Tag Archives: CSS Shenandoah

A Rebel’s Duty

While researching the Southern Historical Society Papers on another topic, I came across the following passage from 1907: When the question is asked what the followers of Lee and Jackson fought for, let the ringing, unchangeable and ever true response … Continue reading

Posted in Memory, Navies, Personalities, Politics | Tagged , , , , | 10 Comments

The Historic Harbors

A couple of weeks ago I attended a leadership retreat where a speaker touted the longtime importance of Hampton Roads as a harbor and host to very important events in American history. This got me thinking: what are the most … Continue reading

Posted in Antebellum South, Battlefields & Historic Places, Economics, Navies, Ties to the War | Tagged , , , , , , , , , , , , , , , , , , , , , , , , , , , | 19 Comments

My Favorite Historical Person: Eugene Matthew O’Brien

Eugene Matthew O’Brien is among those obscure Civil War multitudes whose collective stories inspire for their courage, dedication, and sacrifice even if we know little about them individually—although his story is a bit unusual. O’Brien was a steam engineer who … Continue reading

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ECW Weekender: The Farthest Battlefield—CSS Shenandoah at Pohnpei

This Civil War site is a paradisiacal place to pass a weekend—if you can get there. April fool’s day, 1865: In the misty glow of dawn, soaring emerald peaks sprouted from azure seas as the CSS Shenandoah, last of the … Continue reading

Posted in Battlefields & Historic Places, ECW Weekender, Emerging Civil War, Memory, Navies | Tagged , , , , , | 1 Comment

Modern Photography: No Monuments on the Ocean

There are no monuments on the ocean, no crossroads in the great waters, no places echoing in heart and mind—Gettysburg, Shiloh, Chickamauga. But our Civil War ancestors were out there too and some of them still are. Names that resonate … Continue reading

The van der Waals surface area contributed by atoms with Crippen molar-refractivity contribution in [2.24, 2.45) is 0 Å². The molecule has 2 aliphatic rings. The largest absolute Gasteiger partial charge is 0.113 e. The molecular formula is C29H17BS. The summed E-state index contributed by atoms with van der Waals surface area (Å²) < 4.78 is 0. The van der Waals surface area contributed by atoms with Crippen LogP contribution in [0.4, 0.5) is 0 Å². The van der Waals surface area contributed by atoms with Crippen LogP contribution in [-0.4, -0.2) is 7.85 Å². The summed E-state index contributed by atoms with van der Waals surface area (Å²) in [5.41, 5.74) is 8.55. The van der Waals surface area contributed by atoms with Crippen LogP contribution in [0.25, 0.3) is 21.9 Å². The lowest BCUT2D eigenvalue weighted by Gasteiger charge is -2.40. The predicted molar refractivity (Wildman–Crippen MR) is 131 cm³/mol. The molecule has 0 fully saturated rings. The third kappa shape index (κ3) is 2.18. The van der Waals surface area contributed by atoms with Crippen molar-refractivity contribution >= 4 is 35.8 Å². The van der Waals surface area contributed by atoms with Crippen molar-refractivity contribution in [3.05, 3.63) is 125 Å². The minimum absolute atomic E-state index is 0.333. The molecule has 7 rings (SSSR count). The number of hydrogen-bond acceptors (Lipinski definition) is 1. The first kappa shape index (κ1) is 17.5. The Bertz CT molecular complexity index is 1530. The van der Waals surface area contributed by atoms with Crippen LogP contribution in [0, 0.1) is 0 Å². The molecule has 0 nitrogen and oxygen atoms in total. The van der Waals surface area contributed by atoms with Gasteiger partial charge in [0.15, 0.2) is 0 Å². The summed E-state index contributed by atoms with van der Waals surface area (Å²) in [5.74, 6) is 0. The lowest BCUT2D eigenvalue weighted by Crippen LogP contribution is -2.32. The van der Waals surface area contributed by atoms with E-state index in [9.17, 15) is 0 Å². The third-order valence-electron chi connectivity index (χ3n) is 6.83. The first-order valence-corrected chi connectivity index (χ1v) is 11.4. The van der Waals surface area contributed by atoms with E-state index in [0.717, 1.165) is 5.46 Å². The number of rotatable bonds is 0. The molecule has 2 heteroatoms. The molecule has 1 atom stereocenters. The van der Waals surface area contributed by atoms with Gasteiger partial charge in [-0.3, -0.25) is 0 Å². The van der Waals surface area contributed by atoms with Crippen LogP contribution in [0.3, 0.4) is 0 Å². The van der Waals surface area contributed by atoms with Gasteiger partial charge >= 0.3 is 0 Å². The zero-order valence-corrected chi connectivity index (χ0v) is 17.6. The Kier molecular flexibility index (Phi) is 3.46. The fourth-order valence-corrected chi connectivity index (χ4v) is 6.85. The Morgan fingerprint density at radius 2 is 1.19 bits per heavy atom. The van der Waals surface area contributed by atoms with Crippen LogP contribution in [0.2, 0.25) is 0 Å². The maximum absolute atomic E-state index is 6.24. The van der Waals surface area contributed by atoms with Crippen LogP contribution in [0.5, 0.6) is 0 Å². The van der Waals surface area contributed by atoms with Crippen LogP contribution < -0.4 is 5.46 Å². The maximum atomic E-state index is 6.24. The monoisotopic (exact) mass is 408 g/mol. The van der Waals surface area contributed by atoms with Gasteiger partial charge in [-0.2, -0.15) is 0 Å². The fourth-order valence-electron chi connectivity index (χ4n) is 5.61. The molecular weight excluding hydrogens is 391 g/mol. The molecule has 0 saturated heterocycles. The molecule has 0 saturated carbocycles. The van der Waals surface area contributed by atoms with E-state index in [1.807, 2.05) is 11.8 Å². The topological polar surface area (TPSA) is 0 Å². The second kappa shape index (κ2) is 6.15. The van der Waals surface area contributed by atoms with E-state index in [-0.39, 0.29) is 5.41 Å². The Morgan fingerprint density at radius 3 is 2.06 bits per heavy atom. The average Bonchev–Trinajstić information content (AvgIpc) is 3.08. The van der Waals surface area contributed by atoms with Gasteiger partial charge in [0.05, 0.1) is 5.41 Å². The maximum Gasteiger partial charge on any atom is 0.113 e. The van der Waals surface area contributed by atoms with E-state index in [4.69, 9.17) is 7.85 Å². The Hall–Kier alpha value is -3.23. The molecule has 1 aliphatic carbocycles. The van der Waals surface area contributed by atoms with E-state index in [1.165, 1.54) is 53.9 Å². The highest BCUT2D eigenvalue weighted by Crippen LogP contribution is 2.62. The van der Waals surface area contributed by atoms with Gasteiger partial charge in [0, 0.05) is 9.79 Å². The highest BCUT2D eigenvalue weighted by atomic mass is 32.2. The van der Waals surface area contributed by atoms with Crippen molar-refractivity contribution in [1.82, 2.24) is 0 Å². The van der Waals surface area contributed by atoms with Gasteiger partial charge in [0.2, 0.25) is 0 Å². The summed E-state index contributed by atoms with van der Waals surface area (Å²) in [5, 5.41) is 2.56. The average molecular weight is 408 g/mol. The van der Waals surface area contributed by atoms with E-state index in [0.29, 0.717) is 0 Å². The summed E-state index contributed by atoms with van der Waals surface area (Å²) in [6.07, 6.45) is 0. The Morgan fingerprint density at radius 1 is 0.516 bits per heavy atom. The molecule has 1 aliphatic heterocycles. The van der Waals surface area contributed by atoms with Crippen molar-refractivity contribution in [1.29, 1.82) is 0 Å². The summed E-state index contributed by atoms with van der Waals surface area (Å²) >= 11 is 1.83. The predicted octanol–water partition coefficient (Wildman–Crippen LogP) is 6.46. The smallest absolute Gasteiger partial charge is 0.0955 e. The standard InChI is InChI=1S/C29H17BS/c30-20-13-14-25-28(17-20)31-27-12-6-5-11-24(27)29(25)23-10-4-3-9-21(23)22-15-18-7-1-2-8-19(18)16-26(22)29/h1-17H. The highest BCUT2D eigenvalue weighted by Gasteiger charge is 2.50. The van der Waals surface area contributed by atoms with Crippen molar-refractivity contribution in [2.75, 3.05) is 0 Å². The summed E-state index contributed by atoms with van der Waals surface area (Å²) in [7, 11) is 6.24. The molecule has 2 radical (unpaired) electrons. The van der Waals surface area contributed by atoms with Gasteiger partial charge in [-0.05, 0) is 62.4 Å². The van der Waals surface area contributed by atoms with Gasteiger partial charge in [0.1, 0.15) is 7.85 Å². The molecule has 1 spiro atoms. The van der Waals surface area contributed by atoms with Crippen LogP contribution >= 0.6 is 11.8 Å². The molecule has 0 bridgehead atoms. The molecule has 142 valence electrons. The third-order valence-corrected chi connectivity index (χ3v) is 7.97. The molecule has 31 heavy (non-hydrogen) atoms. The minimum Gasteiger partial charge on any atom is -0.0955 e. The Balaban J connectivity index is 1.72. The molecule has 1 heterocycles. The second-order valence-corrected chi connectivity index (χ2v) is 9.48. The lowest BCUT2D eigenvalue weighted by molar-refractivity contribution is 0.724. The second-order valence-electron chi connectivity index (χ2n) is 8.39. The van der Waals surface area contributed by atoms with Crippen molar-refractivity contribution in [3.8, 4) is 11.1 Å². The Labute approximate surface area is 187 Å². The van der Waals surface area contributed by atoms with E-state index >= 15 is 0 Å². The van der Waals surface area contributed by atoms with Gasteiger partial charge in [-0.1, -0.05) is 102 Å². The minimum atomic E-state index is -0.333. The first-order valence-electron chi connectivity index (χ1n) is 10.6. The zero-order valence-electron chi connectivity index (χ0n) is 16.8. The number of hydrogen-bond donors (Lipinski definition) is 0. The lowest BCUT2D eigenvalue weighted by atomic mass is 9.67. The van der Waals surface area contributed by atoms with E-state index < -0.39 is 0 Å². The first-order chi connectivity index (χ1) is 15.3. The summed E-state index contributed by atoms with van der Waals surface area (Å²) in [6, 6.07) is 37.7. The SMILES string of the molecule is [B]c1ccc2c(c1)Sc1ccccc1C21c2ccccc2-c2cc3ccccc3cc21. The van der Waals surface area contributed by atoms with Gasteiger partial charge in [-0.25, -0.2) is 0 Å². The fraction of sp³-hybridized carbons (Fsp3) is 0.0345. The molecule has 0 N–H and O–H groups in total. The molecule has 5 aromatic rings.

Posted in Battlefields & Historic Places, Memory, Monuments, Navies, Photography, Ties to the War | Tagged , , , , , , , , , , | 8 Comments

The Future of Civil War History: Dwight Hughes (part two)

Understanding a historical period such as the Civil War and judging it are two different processes. Understanding must come first or judging simply becomes prejudice, that is, “pre-judging.” This is as true when viewing ancestors as when evaluating contemporary people … Continue reading

Posted in Common Soldier, Emerging Civil War | Tagged , | 21 Comments

An Honorable Beginning

Today, we are pleased to welcome back guest author Dwight Hughes April 13, 1861—the broad, brown Mississippi flood tugged at United States mail steamer Bienville as she lay alongside a New Orleans levee preparing to sail the next morning with … Continue reading

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Book Review: “A Confederate Biography: The Cruise of the CSS Shenandoah”

         On October 19, 1864 as Confederate hopes in the Shenandoah Valley were dashed to pieces at Cedar Creek, across the Atlantic Ocean a quite different set of circumstances for the Confederacy were also taking place. These circumstances also involved … Continue reading

Posted in Book Review, Books & Authors, Navies, Politics | Tagged , , | 2 Comments

The Last Act II

150 years ago today, the last act of the Civil War played out. Here is that story. Shenandoah arrived at the Mersey Bar shortly before midnight on November 5. The next  morning she entered Liverpool Harbor and anchored near the … Continue reading

Posted in Leadership--Confederate, Navies, Sesquicentennial, Ties to the War | Tagged , , , , , | 5 Comments

The Last Act I

150 years ago today, the last act of the Civil War got underway off Liverpool. Here is Part I of that story. Day after day, a lonely light shone at the southern end of St. George’s Channel, running between Britain … Continue reading

Posted in Leadership--Confederate, Navies, Sesquicentennial, Ties to the War | Tagged , , , , , , | Leave a comment